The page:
Perfusion Estimation Using Contrast-Enhanced 3-dimensional Subharmonic Ultrasound Imaging: An In Vivo Study

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Abstract

Objectives

The ability to estimate tissue perfusion (in milliliter per minute per gram) in vivo using contrast-enhanced 3-dimensional (3D) harmonic and subharmonic ultrasound imaging was investigated.

Materials and Methods

A LOGIQ™ 9 scanner (GE Healthcare, Milwaukee, WI) equipped with a 4D10L probe was modified to perform 3D harmonic imaging (HI; ftransmit, 5 MHz and freceive, 10 MHz) and subharmonic imaging (SHI; ftransmit, 5.8 MHz and freceive, 2.9 MHz). In vivo imaging was performed in the lower pole of both kidneys in 5 open-abdomen canines after injection of the ultrasound contrast agent (UCA) Definity (Lantheus Medical Imaging, N Billerica, MA). The canines received a 5-μL/kg bolus injection of Definity for HI and a 20-μL/kg bolus for SHI in triplicate for each kidney. Ultrasound data acquisition was started just before the injection of UCA (to capture the wash-in) and continued until washout. A microvascular staining technique based on stable (nonradioactive) isotope-labeled microspheres (Biophysics Assay Laboratory, Inc, Worcester, MA) was used to quantify the degree of perfusion in each kidney (the reference standard). Ligating a surgically exposed branch of the renal arteries induced lower perfusion rates. This was followed by additional contrast-enhanced imaging and microsphere injections to measure post-ligation perfusion. Slice data were extracted from the 3D ultrasound volumes and used to generate time-intensity curves offline in the regions corresponding to the tissue samples used for microvascular staining. The midline plane was also selected from the 3D volume (as a quasi–2-dimensional [2D] image) and compared with the 3D imaging modes. Perfusion was estimated from the initial slope of the fractional blood volume uptake (for both HI and SHI) and compared with the reference standard using linear regression analysis.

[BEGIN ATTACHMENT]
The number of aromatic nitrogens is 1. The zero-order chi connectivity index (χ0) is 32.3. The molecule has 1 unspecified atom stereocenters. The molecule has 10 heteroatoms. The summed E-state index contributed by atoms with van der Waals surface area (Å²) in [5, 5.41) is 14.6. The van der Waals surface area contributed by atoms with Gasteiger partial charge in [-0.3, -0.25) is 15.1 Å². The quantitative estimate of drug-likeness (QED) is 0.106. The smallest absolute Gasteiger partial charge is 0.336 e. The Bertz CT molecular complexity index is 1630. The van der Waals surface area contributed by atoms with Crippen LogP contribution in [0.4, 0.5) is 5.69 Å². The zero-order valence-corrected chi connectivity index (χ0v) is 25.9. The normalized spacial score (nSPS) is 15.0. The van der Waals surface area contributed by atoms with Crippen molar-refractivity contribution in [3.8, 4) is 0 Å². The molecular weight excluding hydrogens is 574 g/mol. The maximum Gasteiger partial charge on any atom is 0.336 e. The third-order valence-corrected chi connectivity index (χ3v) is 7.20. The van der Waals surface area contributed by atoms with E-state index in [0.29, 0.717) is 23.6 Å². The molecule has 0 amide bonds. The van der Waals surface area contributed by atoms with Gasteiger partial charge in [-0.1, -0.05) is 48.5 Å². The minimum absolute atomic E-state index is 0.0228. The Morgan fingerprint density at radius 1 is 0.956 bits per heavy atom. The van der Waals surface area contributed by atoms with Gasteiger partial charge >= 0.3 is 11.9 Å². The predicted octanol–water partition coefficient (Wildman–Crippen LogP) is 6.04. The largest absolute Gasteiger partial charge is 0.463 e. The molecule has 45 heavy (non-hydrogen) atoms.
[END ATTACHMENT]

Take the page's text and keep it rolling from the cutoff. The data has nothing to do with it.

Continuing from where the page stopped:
Results

Both 3D HI and SHI were able to provide visualization of flow and, thus, perfusion in the kidneys. However, SHI provided near-complete tissue suppression and improved visualization of the UCA flow. Microsphere perfusion data were available for 4 canines (1 was excluded because of an error with the reference blood sample) and showed a mean (SD) perfusion of 9.30 (6.60) and 5.15 (3.42) mL/min per gram before and after the ligation, respectively. The reference standard showed significant correlation with the overall 3D HI perfusion estimates (r = 0.38; P = 0.007), but it correlated more strongly with 3D SHI (r = 0.62; P < 0.001). In addition, these results showed an improvement over the quasi-2D HI and SHI perfusion estimates (r = −0.05 and r = 0.14) and 2D SHI perfusion estimates previously reported by our group (r = 0.57).

Conclusions

In this preliminary study, 3D contrast-enhanced nonlinear ultrasound was able to quantify perfusion in vivo. Three-dimensional SHI resulted in better overall agreement with the reference standard than 3D HI did and was superior to previously reported 2D SHI results. Three-dimensional SHI outperforms the other methods for estimating blood perfusion because of the improved visualization of the complete perfused vascular networks.

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